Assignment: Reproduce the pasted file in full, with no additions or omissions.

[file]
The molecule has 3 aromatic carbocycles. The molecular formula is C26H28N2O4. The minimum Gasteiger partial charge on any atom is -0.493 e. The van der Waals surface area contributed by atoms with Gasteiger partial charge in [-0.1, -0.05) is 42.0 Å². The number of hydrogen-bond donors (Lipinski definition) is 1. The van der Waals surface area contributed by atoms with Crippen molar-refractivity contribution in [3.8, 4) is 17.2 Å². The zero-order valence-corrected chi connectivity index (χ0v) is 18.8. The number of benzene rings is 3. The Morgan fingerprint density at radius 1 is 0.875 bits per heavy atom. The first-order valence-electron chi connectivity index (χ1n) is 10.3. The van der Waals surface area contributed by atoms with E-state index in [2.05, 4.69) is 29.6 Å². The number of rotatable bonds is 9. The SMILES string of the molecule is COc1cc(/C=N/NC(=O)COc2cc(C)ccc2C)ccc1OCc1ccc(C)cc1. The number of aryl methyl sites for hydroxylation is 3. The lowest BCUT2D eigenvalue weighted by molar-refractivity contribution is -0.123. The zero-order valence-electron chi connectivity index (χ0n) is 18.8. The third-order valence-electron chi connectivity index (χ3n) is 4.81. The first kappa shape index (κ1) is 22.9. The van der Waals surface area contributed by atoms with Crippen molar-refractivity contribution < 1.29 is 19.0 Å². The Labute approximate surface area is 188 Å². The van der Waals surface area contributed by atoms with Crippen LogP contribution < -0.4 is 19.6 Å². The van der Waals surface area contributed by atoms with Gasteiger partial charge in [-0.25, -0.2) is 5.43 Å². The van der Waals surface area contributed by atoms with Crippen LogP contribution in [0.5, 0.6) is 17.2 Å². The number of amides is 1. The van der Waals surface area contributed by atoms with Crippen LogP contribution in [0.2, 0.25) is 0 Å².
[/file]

The molecule has 3 aromatic carbocycles. The molecular formula is C26H28N2O4. The minimum Gasteiger partial charge on any atom is -0.493 e. The van der Waals surface area contributed by atoms with Gasteiger partial charge in [-0.1, -0.05) is 42.0 Å². The number of hydrogen-bond donors (Lipinski definition) is 1. The van der Waals surface area contributed by atoms with Crippen molar-refractivity contribution in [3.8, 4) is 17.2 Å². The zero-order valence-corrected chi connectivity index (χ0v) is 18.8. The number of benzene rings is 3. The Morgan fingerprint density at radius 1 is 0.875 bits per heavy atom. The first-order valence-electron chi connectivity index (χ1n) is 10.3. The van der Waals surface area contributed by atoms with E-state index in [2.05, 4.69) is 29.6 Å². The number of rotatable bonds is 9. The SMILES string of the molecule is COc1cc(/C=N/NC(=O)COc2cc(C)ccc2C)ccc1OCc1ccc(C)cc1. The number of aryl methyl sites for hydroxylation is 3. The lowest BCUT2D eigenvalue weighted by molar-refractivity contribution is -0.123. The zero-order valence-electron chi connectivity index (χ0n) is 18.8. The third-order valence-electron chi connectivity index (χ3n) is 4.81. The first kappa shape index (κ1) is 22.9. The van der Waals surface area contributed by atoms with Crippen molar-refractivity contribution < 1.29 is 19.0 Å². The Labute approximate surface area is 188 Å². The van der Waals surface area contributed by atoms with Crippen LogP contribution < -0.4 is 19.6 Å². The van der Waals surface area contributed by atoms with Gasteiger partial charge in [-0.25, -0.2) is 5.43 Å². The van der Waals surface area contributed by atoms with Crippen LogP contribution in [0.5, 0.6) is 17.2 Å². The number of amides is 1. The van der Waals surface area contributed by atoms with Crippen LogP contribution in [0.2, 0.25) is 0 Å².